CHRIS LEONARD:

That’s got to be at the core of it. You have to be comfortable with being uncomfortable.

LACOYYA WEATHINGTON:

Yes.

CHRIS LEONARD:

Comfortable with uncertainty.

LACOYYA WEATHINGTON:

Yes.

CHRIS LEONARD:

Comfortable with oh, my gosh, not knowing.

LACOYYA WEATHINGTON:

Yes.

CHRIS LEONARD:

Which you have to be to learn anything anyway.

LACOYYA WEATHINGTON:

You do.

CHRIS LEONARD:

In order to be willing to learn, you have to be willing to admit that you don’t know.

LACOYYA WEATHINGTON:

Yes. And the discomfort is where the learning is, like in that space where you’re just acquiring a skill, and you haven’t quite gotten to attain it. So you’re still struggling to get there. That’s what you’re learning? It’s not a fun place to be. It doesn’t feel good, but that’s what you’re learning.

CHRIS LEONARD:

It’s so at the core of what schools are really supposed to be about. We’re all supposed to have this. I don’t know this. So let me go find out. We want to foster curiosity about things. That’s where people are most motivated to learn.

LACOYYA WEATHINGTON:

Curiosity, yes.

CHRIS LEONARD:

And so, rather than asking you to represent everybody, I’m going to ask you about your story. And that’s not going to be everybody’s story, you got to get to know everybody’s story, you can’t assume.

LACOYYA WEATHINGTON:

Correct, because my story is not my colleague’s story, who also happens to be a black female. All that we have in common is that we’re black, and we’re female. We’re not the same person, we didn’t have the same life experiences. So my story doesn’t represent her story. Why would it?

CHRIS LEONARD:

So let’s shift a little bit from students to teachers. Because we need to take care of students. But in order to take care of students, you need to take care of teachers. One of my favorite quotes from a colleague is “you have to put the oxygen mask on yourself first”, like when you’re on the airplane. So if you’re going to take care of the kids, you have to be taking care of yourself.

LACOYYA WEATHINGTON:

Yes.

CHRIS LEONARD:

So teachers and minority constituencies, how do we need to care for them differently from the way that we care for the majority of our staff?

LACOYYA WEATHINGTON:

I think the number one thing that we need to do is listen. Because staff are going to come to you with stories that don’t seem possible, because of your experience, because of the oxygen that you’re breathing. You may not believe that they are possible. But if they’re coming to you, then they’re possible.

And the worst thing you can do is to put them off and say, “He’s so nice. He didn’t mean it.” Or, “You must have misunderstood. He couldn’t have said that. He couldn’t have meant that.” That’s off putting. No one’s coming back to you to have another conversation because you’ve demonstrated it’s not safe for me to bring my concerns to you.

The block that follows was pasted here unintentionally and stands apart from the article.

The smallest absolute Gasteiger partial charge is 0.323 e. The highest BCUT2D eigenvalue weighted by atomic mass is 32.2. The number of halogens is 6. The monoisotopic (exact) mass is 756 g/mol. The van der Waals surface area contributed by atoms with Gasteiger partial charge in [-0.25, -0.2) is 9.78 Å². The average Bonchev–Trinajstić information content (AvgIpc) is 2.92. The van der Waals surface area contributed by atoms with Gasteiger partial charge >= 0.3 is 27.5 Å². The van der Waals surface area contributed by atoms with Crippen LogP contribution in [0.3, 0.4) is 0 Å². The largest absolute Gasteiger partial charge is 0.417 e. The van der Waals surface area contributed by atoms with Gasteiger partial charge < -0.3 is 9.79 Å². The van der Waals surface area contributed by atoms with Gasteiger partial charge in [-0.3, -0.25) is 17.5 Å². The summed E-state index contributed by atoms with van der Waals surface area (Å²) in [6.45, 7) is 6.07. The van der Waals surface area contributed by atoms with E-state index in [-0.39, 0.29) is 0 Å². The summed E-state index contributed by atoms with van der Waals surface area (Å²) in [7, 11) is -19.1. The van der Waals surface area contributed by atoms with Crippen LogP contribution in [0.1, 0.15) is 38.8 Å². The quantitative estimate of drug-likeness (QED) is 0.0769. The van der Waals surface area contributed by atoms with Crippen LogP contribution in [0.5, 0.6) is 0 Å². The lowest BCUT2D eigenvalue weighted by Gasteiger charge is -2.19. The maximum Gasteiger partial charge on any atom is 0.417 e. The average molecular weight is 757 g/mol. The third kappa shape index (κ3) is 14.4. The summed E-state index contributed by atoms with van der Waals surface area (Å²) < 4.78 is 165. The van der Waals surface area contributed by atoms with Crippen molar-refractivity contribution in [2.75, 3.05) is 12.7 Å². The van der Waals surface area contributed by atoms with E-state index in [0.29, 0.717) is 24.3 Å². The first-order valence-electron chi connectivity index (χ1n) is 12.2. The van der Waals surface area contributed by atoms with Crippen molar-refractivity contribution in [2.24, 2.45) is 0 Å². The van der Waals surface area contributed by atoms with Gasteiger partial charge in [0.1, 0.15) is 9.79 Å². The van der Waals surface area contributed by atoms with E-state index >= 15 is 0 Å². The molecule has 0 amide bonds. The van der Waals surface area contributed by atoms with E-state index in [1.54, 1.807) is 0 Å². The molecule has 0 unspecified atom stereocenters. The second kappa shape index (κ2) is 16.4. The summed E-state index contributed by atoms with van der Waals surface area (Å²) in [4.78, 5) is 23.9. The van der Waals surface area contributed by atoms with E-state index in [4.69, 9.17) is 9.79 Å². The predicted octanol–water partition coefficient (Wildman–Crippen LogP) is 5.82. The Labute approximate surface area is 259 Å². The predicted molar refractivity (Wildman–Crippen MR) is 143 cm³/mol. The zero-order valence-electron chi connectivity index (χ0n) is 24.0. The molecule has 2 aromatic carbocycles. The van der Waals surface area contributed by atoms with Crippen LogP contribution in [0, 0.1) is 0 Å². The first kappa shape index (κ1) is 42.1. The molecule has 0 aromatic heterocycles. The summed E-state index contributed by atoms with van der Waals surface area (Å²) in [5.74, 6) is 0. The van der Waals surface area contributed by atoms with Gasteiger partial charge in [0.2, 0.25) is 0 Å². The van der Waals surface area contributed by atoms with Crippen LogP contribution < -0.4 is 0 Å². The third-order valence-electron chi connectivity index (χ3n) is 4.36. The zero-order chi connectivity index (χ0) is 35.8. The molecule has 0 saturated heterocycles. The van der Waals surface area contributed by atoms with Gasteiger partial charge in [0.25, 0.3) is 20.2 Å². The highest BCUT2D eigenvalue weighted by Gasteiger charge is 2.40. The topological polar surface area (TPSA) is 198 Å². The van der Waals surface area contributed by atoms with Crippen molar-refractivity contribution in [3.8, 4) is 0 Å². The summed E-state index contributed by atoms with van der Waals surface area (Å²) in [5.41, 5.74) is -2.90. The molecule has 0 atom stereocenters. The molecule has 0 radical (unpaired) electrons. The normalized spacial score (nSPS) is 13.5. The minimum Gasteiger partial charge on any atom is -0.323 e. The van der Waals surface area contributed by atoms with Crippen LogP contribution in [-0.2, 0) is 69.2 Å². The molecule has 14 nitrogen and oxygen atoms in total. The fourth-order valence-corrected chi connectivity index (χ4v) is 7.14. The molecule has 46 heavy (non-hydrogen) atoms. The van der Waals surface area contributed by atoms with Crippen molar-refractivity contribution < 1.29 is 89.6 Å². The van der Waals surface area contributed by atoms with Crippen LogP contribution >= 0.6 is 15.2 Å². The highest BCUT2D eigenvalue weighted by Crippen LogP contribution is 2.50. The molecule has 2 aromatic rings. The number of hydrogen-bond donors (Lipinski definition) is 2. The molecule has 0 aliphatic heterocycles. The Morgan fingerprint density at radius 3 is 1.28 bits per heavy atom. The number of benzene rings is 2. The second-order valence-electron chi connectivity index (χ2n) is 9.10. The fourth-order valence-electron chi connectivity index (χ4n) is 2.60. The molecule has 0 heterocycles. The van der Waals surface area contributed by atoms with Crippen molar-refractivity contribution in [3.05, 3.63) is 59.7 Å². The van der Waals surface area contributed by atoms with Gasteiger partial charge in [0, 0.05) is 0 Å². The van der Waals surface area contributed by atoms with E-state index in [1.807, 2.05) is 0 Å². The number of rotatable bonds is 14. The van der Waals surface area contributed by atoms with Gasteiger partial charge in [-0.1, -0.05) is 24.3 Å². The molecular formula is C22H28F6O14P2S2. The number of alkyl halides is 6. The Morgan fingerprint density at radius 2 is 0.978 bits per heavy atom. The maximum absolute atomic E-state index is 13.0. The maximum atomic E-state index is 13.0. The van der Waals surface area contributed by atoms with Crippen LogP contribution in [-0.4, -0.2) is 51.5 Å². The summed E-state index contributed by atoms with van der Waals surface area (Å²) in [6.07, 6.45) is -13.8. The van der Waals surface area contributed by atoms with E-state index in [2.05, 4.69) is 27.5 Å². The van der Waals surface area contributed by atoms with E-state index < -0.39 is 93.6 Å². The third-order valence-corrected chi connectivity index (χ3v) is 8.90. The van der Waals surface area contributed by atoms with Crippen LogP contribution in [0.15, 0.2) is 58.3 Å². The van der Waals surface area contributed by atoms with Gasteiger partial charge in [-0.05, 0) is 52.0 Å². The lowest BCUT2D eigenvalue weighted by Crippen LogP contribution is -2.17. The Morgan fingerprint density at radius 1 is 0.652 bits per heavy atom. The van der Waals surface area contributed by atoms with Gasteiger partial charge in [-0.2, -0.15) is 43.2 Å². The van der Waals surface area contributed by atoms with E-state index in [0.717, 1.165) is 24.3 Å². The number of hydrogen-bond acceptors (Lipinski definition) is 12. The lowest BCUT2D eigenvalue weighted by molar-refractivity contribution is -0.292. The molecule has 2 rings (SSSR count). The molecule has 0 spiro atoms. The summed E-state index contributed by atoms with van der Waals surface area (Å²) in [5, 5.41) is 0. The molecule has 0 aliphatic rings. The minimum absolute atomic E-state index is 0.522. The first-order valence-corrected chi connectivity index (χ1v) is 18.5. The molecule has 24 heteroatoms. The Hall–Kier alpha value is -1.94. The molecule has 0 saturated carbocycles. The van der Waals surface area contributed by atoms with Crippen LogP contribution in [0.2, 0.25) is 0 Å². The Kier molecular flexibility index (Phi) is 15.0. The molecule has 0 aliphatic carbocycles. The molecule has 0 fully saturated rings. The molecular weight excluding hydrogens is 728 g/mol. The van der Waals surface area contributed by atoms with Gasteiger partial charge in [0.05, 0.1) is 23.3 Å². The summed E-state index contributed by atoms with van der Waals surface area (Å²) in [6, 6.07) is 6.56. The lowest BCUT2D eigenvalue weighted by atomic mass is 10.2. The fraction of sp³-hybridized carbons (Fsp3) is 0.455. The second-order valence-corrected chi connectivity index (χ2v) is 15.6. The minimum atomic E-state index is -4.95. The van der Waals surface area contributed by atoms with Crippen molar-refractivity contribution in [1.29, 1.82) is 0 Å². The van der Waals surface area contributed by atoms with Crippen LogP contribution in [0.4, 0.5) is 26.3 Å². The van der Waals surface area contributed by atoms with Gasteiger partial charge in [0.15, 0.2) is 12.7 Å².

So listen, reflect, acknowledge that there’s pain. That’s why they’re coming to you. Don’t make excuses, don’t minimize. Check in with them, and not like randomly when I’m walking past your classroom: “how are things doing?” Make an appointment, so they know that you’re engaged, and you’re interested. “Just checking in to see how things are going. What do you need? What can I help you with? How are you managing with colleagues? Are you able to build relationships? Are you having any stumbling blocks to get there?”

CHRIS LEONARD:

You really have to reach beyond the surface. You have to reach beyond the niceness, you have to be willing to go under the hood.

LACOYYA WEATHINGTON:

Yes, yes. You have to get past nice. Absolutely. You have to dig in. And I’m going to give you an example. I was participating in a diversity workshop on Zoom, and I was the only person of color on this particular day. And we were talking about some things that were pretty intense. And one of the facilitators sent me a message via Zoom, “just checking to see how you’re doing.” Now I was really fine. But I could not tell you how much it meant to me that she even checked in to ask the question. Because that meant she saw me. You see me. You know this is not the same journey sitting in my chair. And that acknowledgement means a lot.

CHRIS LEONARD:

Yeah, that’s so fundamental. That seems like job number one is to see the person.

LACOYYA WEATHINGTON:

You see me. I’m not invisible. I have more than one time been at a store, in a line, and someone has called someone behind me. And I have stopped the person. So whether it’s a cashier, or whomever and I’ve said to them explicitly, “Am I invisible?” Because I was before this person, and then they don’t know what to say, that stops it. And I’m going to say to you, I’m not sure they’re even aware that they’re doing it. But they’re doing it. So I don’t need to make you feel better about it, I need to let you know that I’m here and you don’t see me. And that’s not okay.

CHRIS LEONARD:

Raising awareness is not always comfortable.

LACOYYA WEATHINGTON:

It’s not comfortable. No.

CHRIS LEONARD: